Managing the runway to Doomsday

A full-spectrum analysis of the science of doomsdayology might see humanity’s deliberations divide broadly into three categories. At one end where ignorance and insanity fight it out for a place at the bottom of the table, the brimstone peddlers of Revelation and snake-oil salesmen of cults and corruption cry out, never calling the End of Days too soon for them not to profit in some way, but never so distant as to prevent the innervation of the credulous with the literal Fear of God.

At the other end, providing more than enough ballast for that intellectual vacuity, are the impressively serious academic institutes that will leave you marvelling at the cognitive compass of our species. These include but are not limited to the Centre for the Study of Existential Risk in Cambridge; the Future of Humanity Institute in Oxford; the geographically decentralised Global Catastrophic Risk Institute; and the Machine Intelligence Research Institute (MIRI) in California.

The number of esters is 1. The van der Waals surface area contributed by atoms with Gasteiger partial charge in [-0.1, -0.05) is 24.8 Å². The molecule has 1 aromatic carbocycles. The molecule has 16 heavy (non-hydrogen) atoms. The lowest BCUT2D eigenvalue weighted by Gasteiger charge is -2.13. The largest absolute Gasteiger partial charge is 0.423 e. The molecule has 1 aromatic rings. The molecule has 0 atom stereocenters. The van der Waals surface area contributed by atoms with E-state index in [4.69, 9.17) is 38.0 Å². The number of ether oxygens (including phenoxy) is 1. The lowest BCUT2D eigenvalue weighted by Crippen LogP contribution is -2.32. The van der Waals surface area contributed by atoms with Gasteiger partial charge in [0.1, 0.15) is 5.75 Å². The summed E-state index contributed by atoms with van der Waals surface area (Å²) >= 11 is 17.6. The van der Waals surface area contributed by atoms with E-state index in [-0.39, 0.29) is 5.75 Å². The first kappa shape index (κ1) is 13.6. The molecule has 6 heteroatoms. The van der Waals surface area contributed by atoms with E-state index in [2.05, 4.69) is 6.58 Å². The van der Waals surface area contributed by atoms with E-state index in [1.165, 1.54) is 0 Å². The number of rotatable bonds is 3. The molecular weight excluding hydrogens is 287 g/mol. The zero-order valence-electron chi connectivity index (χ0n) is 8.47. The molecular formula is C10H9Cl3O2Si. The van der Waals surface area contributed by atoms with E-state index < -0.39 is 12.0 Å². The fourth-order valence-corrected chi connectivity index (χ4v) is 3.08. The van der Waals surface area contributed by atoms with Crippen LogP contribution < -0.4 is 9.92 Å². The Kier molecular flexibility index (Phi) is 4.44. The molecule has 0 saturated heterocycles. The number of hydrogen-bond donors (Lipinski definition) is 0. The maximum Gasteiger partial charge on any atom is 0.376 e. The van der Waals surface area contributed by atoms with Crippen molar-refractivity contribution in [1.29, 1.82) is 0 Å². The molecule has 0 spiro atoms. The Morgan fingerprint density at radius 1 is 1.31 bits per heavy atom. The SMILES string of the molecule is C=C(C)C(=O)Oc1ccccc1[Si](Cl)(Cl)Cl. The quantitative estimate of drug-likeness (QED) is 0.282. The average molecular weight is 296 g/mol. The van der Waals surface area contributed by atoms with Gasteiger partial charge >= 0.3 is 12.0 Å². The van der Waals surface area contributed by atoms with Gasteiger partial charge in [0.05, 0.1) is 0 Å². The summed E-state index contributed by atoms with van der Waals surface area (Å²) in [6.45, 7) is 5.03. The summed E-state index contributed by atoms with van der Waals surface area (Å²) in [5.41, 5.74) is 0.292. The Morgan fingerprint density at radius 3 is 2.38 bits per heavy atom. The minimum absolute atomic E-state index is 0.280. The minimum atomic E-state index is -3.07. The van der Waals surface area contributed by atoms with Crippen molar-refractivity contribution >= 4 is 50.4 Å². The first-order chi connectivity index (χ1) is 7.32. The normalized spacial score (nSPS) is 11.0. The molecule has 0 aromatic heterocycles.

Midway, we have the crooked timber of humanity just goofing along, although perhaps inclining more to our first polarity when wondering if street lighting, polyphonic music or lighting rods might impede God’s will. More responsibly but without marked improvement in predicting the end of civilisation, we have the deliberators over the Industrial Revolution and the advent of the railway; the physicists who worried that nuclear explosions would ignite the atmosphere, or the Hadron Collider cleave the planet in two. Then there’s recombinant DNA, Y2K, genetically modified food, global warming and, bringing us up to date, killer robots. And have fun spotting the ones that really are existential threats.

Maybe the answer lies in recombinant AI&HI, on the basis that HI will only get so far with academic reflections, bereft yet of the revelations of AI yet to come.

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